Arizona tragedy: The dangers of building near wilderness

  • Article by: FROM AN EDITORIAL IN THE WASHINGTON POST
  • Updated: July 3, 2013 - 6:40 PM

As is often the case, a few will bear the burden, sometimes tragically.

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pumiceJul. 3, 13 7:04 PM

From the article: "Instead of encouraging ever-increasing development in increasingly risky places, states, localities and the federal government have to think ahead." Is it that states, localities and the federal government encourage development in increasingly risky places? or is it that rugged individualists demand unfettered property rights and reject any government's right to tell them where they can and can't build?

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pumiceJul. 3, 13 7:58 PM

Regarding "The dangers of building near wilderness": A lot of Americans are like Greta Garbo--they just want to be alone. Which means they build homes in a lot of places they shouldn't. Besides remote wilderness which is vulnerable to wildfire, they build in places like low-lying coastal areas or places near shaky tectonic plates or places in the Ring of Fire, or places where homes slide into the ocean. Cities aren't always safe either, of course--one has to avoid floodplains (which lets out the basins of the Ohio, the Mississippi, the Missouri, the Columbia, et cetera) low-lying coastal areas with a history of hurricanes making landfall and high-crime areas....

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tituspulloJul. 3, 13 8:34 PM

Build at your own risk. I have a buddy who had a really nice place in the hills in southern California. It burned to the ground along with many others when wild fores struck a few years back. He picked himself up and rebuilt. The beauty and rugged terrain were worth the risk. After staying there a few times, I can't blame him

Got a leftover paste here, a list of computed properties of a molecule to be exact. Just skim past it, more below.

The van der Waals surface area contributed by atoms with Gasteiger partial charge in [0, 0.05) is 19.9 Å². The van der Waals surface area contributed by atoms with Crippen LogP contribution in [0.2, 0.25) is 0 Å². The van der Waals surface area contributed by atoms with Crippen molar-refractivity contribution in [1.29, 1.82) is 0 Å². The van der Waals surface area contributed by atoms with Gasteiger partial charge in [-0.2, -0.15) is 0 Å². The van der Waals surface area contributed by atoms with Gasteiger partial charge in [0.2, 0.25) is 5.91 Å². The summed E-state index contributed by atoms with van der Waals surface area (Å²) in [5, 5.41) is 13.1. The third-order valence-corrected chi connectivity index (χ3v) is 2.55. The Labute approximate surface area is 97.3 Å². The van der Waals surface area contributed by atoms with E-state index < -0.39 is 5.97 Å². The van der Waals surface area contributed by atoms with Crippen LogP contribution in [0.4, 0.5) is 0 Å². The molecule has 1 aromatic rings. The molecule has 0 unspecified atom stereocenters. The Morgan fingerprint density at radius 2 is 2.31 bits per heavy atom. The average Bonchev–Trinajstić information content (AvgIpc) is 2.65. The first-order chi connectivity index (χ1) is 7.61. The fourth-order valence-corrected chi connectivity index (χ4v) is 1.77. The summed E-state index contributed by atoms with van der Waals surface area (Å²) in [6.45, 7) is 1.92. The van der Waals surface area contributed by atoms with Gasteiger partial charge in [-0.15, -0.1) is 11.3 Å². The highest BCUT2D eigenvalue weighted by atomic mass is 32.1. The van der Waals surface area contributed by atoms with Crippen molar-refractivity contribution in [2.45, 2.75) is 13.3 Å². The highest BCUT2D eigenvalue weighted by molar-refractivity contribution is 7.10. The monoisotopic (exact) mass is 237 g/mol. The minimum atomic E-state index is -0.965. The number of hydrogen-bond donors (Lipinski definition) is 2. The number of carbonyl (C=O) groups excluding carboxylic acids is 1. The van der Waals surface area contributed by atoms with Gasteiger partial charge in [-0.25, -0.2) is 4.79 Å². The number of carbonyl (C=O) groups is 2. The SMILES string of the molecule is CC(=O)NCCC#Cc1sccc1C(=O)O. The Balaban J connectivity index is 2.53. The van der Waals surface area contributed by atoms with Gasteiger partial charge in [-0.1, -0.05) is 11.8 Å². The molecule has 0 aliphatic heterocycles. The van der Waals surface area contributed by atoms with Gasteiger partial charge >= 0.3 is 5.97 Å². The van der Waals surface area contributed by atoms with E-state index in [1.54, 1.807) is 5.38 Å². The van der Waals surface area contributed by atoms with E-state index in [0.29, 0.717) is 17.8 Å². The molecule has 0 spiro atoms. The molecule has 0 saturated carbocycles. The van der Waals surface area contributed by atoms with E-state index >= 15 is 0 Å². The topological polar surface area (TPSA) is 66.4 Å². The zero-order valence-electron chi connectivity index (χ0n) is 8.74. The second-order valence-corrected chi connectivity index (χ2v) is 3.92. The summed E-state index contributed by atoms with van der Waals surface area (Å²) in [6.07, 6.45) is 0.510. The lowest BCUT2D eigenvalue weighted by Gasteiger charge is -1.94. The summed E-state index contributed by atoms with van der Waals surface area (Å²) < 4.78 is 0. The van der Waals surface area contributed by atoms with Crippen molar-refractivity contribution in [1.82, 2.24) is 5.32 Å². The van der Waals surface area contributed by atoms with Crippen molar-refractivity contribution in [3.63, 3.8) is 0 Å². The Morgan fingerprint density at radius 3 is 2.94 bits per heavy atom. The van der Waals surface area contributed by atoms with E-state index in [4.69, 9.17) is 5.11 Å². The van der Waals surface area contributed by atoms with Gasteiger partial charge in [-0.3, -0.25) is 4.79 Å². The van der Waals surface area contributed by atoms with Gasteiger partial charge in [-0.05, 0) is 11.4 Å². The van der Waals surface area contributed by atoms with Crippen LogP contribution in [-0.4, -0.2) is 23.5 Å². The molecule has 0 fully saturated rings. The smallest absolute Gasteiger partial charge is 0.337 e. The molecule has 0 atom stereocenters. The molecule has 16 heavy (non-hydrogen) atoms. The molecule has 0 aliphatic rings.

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pitythetoolsJul. 4, 13 7:30 AM

The first settlers in this country built near wilderness. As people moved from the east to the west they moved near wilderness. What you expect they build next to?

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owatonnabillJul. 4, 13 4:00 PM

Living near wilderness has it's risks. Nevertheless the risks are all too often exacerbated, rather than alleviated, by idiotic government rules. Witness the BWCA. Growing up in the middle of the Superior National Forest, owatonnabill had access to what we called "fire roads" -- access roads into areas often tens if not hundreds of square miles in area that would have been inaccessible otherwise. Besides making for good grouse hunting, these roads provided access for the people and machinery to get to a fire quickly, and extinguish it with minimal damage, rather than have to slog in on foot with only what the firefighters could carry on their backs. Though there were at one time, there are no such roads in the BWCA today and recent history bears out the idiocy of such a policy. Owatonnabill can recall at least three major fires up there in the past 15 or so years that could have been greatly minimized had the firefighters been able to attack the fires with proper equipment. These Arizona firefighters made the supreme sacrifice, giving their lives to protect the lives and property of others, and owatonnabill's respect for that is boundless. Nevertheless, one is forced to ask: did the environmental regulations in force in that area of Arizona inhibit rather than enable their efforts? And if so, would more sensible regulations have prevented these tragic deaths? It is a hard question but is one that nevertheless must be looked at--and answered--honestly.

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